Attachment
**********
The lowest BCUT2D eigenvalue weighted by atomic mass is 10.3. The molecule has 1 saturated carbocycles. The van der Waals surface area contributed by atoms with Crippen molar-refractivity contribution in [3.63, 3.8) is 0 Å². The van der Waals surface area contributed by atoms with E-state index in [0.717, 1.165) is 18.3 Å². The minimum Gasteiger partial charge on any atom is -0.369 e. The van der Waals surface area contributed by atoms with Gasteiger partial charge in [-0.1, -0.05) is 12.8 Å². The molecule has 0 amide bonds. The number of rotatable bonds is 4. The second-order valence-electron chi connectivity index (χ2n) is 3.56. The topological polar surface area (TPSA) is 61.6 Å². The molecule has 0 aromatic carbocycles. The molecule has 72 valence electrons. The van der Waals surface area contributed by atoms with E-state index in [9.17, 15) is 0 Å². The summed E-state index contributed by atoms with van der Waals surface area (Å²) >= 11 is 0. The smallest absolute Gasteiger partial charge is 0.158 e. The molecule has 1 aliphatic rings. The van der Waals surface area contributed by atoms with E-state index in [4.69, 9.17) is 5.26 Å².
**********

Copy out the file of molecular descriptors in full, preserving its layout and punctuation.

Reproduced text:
The lowest BCUT2D eigenvalue weighted by atomic mass is 10.3. The molecule has 1 saturated carbocycles. The van der Waals surface area contributed by atoms with Crippen molar-refractivity contribution in [3.63, 3.8) is 0 Å². The van der Waals surface area contributed by atoms with E-state index in [0.717, 1.165) is 18.3 Å². The minimum Gasteiger partial charge on any atom is -0.369 e. The van der Waals surface area contributed by atoms with Gasteiger partial charge in [-0.1, -0.05) is 12.8 Å². The molecule has 0 amide bonds. The number of rotatable bonds is 4. The second-order valence-electron chi connectivity index (χ2n) is 3.56. The topological polar surface area (TPSA) is 61.6 Å². The molecule has 0 aromatic carbocycles. The molecule has 72 valence electrons. The van der Waals surface area contributed by atoms with E-state index in [9.17, 15) is 0 Å². The summed E-state index contributed by atoms with van der Waals surface area (Å²) >= 11 is 0. The smallest absolute Gasteiger partial charge is 0.158 e. The molecule has 1 aliphatic rings. The van der Waals surface area contributed by atoms with E-state index in [4.69, 9.17) is 5.26 Å².